To reduce waste, 35 Starbucks stores in London will charge about 7 cents more for paper cups.
Starbucks to-go cup latte levy
Credit: Zhang Peng/Getty Images

Many a coffee-lover experienced a rude awakening last month when they learned that the classic paper coffee cup, used in so many daily to-go orders, is not actually recyclable. The news accompanied a call by members of Parliament who called for a 25p (about 34 cents) tax on drinks served in the cups, a.k.a. a "latte levy." While no such law has so far been enacted, Starbucks announced today that it was getting ahead of the game with a fee of their own. Or, at least, a trial run of one.

In order to encourage the support of reusable cups, the company says, 35 Starbucks stores around London will charge an extra 5p (about 7 cents) for each disposable cup, which it will donate to environmental charity Hubbub. While not quite the 34 cent upcharge suggested by the study that kicked this whole thing off, the company says the trial will run for three months before it decides how to proceed.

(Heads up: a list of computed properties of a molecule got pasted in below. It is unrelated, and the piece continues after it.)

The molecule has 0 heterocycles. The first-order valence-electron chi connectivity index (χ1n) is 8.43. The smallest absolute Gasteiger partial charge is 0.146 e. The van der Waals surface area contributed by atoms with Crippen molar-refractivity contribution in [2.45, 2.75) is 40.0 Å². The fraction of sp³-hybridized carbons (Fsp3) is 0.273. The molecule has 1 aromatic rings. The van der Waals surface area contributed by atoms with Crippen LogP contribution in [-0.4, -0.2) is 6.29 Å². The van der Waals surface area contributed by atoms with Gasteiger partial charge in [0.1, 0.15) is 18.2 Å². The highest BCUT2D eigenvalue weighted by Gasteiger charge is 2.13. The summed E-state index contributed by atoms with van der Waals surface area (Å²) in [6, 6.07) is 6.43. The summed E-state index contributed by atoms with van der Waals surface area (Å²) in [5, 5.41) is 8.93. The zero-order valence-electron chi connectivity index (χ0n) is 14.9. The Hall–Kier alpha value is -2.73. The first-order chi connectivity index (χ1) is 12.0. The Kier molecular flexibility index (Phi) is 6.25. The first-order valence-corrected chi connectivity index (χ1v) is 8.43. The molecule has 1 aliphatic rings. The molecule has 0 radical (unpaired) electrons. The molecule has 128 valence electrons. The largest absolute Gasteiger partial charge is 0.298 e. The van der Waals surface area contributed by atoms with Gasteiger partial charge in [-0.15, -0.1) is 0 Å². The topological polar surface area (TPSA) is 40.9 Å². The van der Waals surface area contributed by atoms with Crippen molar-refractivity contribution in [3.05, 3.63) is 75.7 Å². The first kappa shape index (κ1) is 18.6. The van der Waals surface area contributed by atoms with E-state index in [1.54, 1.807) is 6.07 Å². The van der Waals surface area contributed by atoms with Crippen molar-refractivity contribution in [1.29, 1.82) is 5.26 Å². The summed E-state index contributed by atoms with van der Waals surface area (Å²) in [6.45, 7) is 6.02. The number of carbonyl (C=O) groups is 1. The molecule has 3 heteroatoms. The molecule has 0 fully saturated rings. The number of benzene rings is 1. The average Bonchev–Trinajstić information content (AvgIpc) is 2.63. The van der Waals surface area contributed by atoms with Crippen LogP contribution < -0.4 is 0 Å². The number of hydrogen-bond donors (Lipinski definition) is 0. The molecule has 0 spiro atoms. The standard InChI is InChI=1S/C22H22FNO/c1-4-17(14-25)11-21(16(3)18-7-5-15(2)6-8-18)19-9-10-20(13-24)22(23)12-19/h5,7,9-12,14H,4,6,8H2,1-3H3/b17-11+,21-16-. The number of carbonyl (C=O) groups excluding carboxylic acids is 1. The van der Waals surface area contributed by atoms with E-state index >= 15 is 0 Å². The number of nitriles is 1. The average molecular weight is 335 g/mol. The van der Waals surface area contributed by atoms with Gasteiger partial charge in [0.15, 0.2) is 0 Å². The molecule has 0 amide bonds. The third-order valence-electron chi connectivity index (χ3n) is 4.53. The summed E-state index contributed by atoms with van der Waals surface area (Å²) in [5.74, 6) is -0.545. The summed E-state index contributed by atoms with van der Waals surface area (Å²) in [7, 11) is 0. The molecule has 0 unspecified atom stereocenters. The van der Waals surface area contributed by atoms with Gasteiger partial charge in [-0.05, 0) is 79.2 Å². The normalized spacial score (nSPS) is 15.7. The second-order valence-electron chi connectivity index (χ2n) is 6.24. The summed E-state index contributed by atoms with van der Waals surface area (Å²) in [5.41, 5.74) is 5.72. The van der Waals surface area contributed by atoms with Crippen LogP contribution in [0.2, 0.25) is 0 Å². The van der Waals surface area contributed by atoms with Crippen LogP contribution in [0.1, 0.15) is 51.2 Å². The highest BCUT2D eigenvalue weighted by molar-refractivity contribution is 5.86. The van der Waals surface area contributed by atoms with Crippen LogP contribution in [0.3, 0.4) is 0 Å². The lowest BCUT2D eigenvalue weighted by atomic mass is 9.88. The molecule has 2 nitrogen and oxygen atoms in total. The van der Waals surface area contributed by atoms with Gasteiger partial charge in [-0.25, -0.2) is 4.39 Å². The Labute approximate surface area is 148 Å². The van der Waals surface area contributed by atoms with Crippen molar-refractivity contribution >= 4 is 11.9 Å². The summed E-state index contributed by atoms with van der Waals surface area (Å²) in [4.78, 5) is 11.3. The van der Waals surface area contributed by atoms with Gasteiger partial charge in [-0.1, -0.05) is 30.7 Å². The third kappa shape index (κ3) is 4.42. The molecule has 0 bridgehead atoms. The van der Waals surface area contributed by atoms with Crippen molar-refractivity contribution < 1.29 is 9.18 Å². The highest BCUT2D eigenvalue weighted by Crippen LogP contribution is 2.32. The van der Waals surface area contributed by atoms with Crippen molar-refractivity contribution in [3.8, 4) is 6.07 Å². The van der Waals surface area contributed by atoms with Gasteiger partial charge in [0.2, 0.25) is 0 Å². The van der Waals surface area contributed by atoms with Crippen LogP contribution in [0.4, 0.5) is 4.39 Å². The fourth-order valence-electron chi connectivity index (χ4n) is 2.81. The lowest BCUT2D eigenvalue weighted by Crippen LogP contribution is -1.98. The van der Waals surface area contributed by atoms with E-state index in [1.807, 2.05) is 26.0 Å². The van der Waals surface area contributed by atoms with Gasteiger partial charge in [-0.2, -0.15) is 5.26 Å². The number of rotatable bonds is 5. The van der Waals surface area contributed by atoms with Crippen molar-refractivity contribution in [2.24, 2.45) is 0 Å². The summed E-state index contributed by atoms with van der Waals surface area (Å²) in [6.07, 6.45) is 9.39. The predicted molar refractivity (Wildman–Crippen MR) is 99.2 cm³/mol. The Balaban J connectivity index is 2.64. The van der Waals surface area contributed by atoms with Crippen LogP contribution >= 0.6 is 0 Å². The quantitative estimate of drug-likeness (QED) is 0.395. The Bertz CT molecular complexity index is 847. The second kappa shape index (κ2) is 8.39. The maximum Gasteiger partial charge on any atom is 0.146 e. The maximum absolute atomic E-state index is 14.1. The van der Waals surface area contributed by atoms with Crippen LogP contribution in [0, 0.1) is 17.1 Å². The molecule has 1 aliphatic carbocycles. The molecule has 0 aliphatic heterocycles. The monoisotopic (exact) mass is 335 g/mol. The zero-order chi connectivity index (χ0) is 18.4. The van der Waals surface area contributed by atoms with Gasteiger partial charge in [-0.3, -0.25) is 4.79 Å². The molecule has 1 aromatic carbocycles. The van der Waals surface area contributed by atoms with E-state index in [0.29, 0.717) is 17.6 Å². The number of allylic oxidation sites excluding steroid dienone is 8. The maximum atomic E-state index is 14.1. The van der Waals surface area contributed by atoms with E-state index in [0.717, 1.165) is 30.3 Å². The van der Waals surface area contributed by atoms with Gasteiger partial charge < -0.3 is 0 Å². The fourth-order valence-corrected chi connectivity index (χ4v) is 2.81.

All this may have you wondering why these paper cups can't just be recycled like normal paper. Well, it turns out they technically can be, but breaking them down requires a specialized facility. (If you really want to know, the polyethylene liner bonded to the cardboard core is cumbersome to remove.) Since these facilities are few and outside the normal recycling stream, only one in every 400 cups in the U.K. get recycled, leading to half a million going to waste every day.

According to Starbucks' research, 48 percent of customers say they would carry a reusable cup in order to avoid paying even that tiny surcharge, which could mean good things for the environment. The chain already offers a 25p discount for customers using reusable cups, but, only 1.8 percent of customers actually take advantage of this offer. So, the charge could actually end up moving the needle. After all, the country's plastic bag charge (also of 5p) reduced plastic bag use by over 85 percent in just its first year.